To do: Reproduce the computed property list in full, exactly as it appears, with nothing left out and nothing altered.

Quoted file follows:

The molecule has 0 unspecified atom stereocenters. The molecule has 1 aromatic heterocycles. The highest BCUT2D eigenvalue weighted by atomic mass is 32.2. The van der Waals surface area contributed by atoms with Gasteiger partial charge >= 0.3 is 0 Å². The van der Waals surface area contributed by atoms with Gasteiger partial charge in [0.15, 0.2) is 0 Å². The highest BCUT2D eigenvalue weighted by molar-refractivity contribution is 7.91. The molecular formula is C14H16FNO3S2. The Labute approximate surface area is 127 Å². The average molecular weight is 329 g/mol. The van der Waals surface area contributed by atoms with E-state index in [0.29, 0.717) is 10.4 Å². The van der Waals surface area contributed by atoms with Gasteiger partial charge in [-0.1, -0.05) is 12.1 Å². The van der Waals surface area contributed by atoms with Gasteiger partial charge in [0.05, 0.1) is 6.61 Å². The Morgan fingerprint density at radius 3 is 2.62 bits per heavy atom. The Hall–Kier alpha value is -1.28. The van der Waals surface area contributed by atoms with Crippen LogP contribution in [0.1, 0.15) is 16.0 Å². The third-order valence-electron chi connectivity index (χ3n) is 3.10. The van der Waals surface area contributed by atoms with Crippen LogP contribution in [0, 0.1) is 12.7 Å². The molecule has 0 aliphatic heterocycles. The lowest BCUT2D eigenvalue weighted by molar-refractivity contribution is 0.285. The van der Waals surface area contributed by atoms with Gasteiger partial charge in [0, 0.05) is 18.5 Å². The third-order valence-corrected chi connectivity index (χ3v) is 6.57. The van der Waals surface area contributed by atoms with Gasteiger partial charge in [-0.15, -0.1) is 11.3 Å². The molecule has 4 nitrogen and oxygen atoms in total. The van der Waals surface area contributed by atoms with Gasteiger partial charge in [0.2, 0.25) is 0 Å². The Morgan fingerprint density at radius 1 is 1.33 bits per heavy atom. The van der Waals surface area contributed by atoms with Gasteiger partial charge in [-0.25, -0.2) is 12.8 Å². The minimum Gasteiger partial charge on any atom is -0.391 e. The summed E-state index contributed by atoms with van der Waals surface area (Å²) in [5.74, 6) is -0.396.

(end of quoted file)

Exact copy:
The molecule has 0 unspecified atom stereocenters. The molecule has 1 aromatic heterocycles. The highest BCUT2D eigenvalue weighted by atomic mass is 32.2. The van der Waals surface area contributed by atoms with Gasteiger partial charge >= 0.3 is 0 Å². The van der Waals surface area contributed by atoms with Gasteiger partial charge in [0.15, 0.2) is 0 Å². The highest BCUT2D eigenvalue weighted by molar-refractivity contribution is 7.91. The molecular formula is C14H16FNO3S2. The Labute approximate surface area is 127 Å². The average molecular weight is 329 g/mol. The van der Waals surface area contributed by atoms with E-state index in [0.29, 0.717) is 10.4 Å². The van der Waals surface area contributed by atoms with Gasteiger partial charge in [-0.1, -0.05) is 12.1 Å². The van der Waals surface area contributed by atoms with Gasteiger partial charge in [0.05, 0.1) is 6.61 Å². The Morgan fingerprint density at radius 3 is 2.62 bits per heavy atom. The Hall–Kier alpha value is -1.28. The van der Waals surface area contributed by atoms with Crippen LogP contribution in [0.1, 0.15) is 16.0 Å². The third-order valence-electron chi connectivity index (χ3n) is 3.10. The van der Waals surface area contributed by atoms with Crippen LogP contribution in [0, 0.1) is 12.7 Å². The molecule has 0 aliphatic heterocycles. The lowest BCUT2D eigenvalue weighted by molar-refractivity contribution is 0.285. The van der Waals surface area contributed by atoms with Gasteiger partial charge in [0, 0.05) is 18.5 Å². The third-order valence-corrected chi connectivity index (χ3v) is 6.57. The van der Waals surface area contributed by atoms with Gasteiger partial charge in [-0.15, -0.1) is 11.3 Å². The molecule has 4 nitrogen and oxygen atoms in total. The van der Waals surface area contributed by atoms with Gasteiger partial charge in [0.2, 0.25) is 0 Å². The Morgan fingerprint density at radius 1 is 1.33 bits per heavy atom. The van der Waals surface area contributed by atoms with Gasteiger partial charge in [-0.25, -0.2) is 12.8 Å². The minimum Gasteiger partial charge on any atom is -0.391 e. The summed E-state index contributed by atoms with van der Waals surface area (Å²) in [5.74, 6) is -0.396.